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A Date with Destiny
A Washington Township filmmaker brings Hollywood stars to South Jersey for her first full-length feature, Calendar Girl.

by Jonathan Vit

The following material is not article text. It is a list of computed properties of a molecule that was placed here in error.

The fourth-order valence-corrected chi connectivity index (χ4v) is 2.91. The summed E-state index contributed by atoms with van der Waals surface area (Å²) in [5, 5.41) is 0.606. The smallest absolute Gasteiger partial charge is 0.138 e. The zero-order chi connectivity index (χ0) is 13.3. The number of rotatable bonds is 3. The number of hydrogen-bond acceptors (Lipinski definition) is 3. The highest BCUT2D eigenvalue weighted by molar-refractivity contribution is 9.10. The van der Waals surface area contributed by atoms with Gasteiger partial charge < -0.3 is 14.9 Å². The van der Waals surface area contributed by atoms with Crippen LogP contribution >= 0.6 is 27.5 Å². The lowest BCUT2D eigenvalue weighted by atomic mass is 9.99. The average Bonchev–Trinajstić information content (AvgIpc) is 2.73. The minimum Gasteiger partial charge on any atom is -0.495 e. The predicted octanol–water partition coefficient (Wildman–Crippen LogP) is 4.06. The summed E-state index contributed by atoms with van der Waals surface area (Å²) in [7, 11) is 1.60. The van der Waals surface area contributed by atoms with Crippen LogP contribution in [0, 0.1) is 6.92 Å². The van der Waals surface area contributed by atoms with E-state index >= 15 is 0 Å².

A Washington Township filmmaker brings Hollywood stars to South Jersey for her first full-length feature, Calendar Girl. Faith Brody was the kind of kid who wandered around Washington Township High School with a video camera in hand. She was the kind of kid who grew up writing, directing and shooting her own uber-low-budget shorts—more than 30 of them by the time she graduated. It was a nice hobby, and Calendar Girl, the darkly comedic play she had been tinkering with since college, was a cute story. But no one really thought much would come of it—besides Brody, that is. “It’s not that my family wasn’t supportive, it’s just that they didn’t realize the significance of the project,” Brody recalls. All that’s changed, and fast. With celebrity names of yesteryear including Corbin Bernsen and Gilbert Gottfried among the cast, and a respectable budget—$25,000—for a locally produced indie, Calendar Girl has become far more than just a quirky hobby. The feature, which is hitting the film festival circuit this fall, just might be the launching pad for Brody’s filmmaking career. “When we started it last year, I thought, ‘Worst-case scenario, I’d have a lot of fun making a movie with my friends,’” says Brody, 26, who co-directed the film with Runnemede’s Derek Lindeman. “I always really liked this story idea.” It seems Brody wasn’t alone. With little more than an Internet trailer, Calendar Girl attracted enough attention to sell out a test screening at the Trocadero Theatre in Philadelphia on Sept. 15. “We sold out within literally a couple of weeks; we haven’t even done the press yet,” says Bellmawr’s John Guarnere, the film’s producer. “At this point [the screening] is almost just to get more buzz about the film itself.” The film, at its heart, is a love story between a girl and her serial killer that rides the fine line between horror and comedy. The movie stars Jensen Bucher as Elsa, a self-involved waitress with a flair for the dramatic. One night, Elsa manages to convince herself that the Calendar Girl Killer, a serial killer who murders attractive women and leaves behind pin-up style photos for police to find, has marked her for death. Positive that one of her shady ex-boyfriends is the killer, Elsa decides to flirt her way through her list of suspects. “Don’t make any mistake about it, this girl is a train wreck,” says Guarnere. “She is the kind of person who enjoys that negative attention. She loves flirting with danger.” Guarnere describes the film as farcical slasher film, one that doesn’t skimp on the gore, but still promises plenty of laughs. A born organizer, Guarnere fell into working as a producer on Calendar Girl and Booted: The Movie with a core group of Jersey-bred filmmakers, including Brody and Lindeman. The La Salle University grad raised $25,000 from investors and organized the tight, two-week shooting schedule this past winter. It’s gratifying for Brody, who has refined the script numerous times since first drafting the story four years ago for a class at the University of the Arts in Philadelphia. Brody ended up becoming an elementary school teacher, a profession she loves, but her dreams of writing and directing a movie didn’t stop after college. She stayed with Calendar Girl as it jumped mediums, from a screenplay to a stage play and then to a short film before becoming a feature. “She is extremely talented,” says Brody’s friend, high school classmate and fellow filmmaker Jason Hall, 27, who adapted Calendar Girl into a short film for his own final project at Drexel University. “This is the type of thing that she would write. It is quirky and it is a little dark, and at the same time, the characters are very complex. On the surface it is this cute little thing, but when you start reading it and watching it, there is more going on under the surface.” The story was powerful enough to draw in plenty of local supporters—and shooting in South Jersey and Philadelphia proved a wise move for the feature film. The producers tapped into the region’s wellspring of talent and notable faces to ensure that the film has plenty of local flair, says Tommy Avallone, 27, a Haddon Heights-based producer who also worked on the film. Shot in Bellmawr, Runnemede and Philadelphia, the movie has plenty of local touches to intrigue South Jersey viewers. “Right around here, you get more bang for your buck,” says Avallone. “You go out to California and you tell everyone you are making a movie, and they put their hand out. We shot at the Aramingo Diner [in Philadelphia] and they were just so excited to be a part of it. It is not the norm out here. Here it is something special.” Guarnere says he was happy to shoot the film in the South Jersey and Philadelphia region. “We might not be the biggest market in the world, but I love Philadelphia and wouldn’t want to shoot anywhere else,” says Guarnere. Watch the trailer and learn about screenings at Published (and copyrighted) in South Jersey Magazine, Volume 7, Issue 7 (October, 2010).
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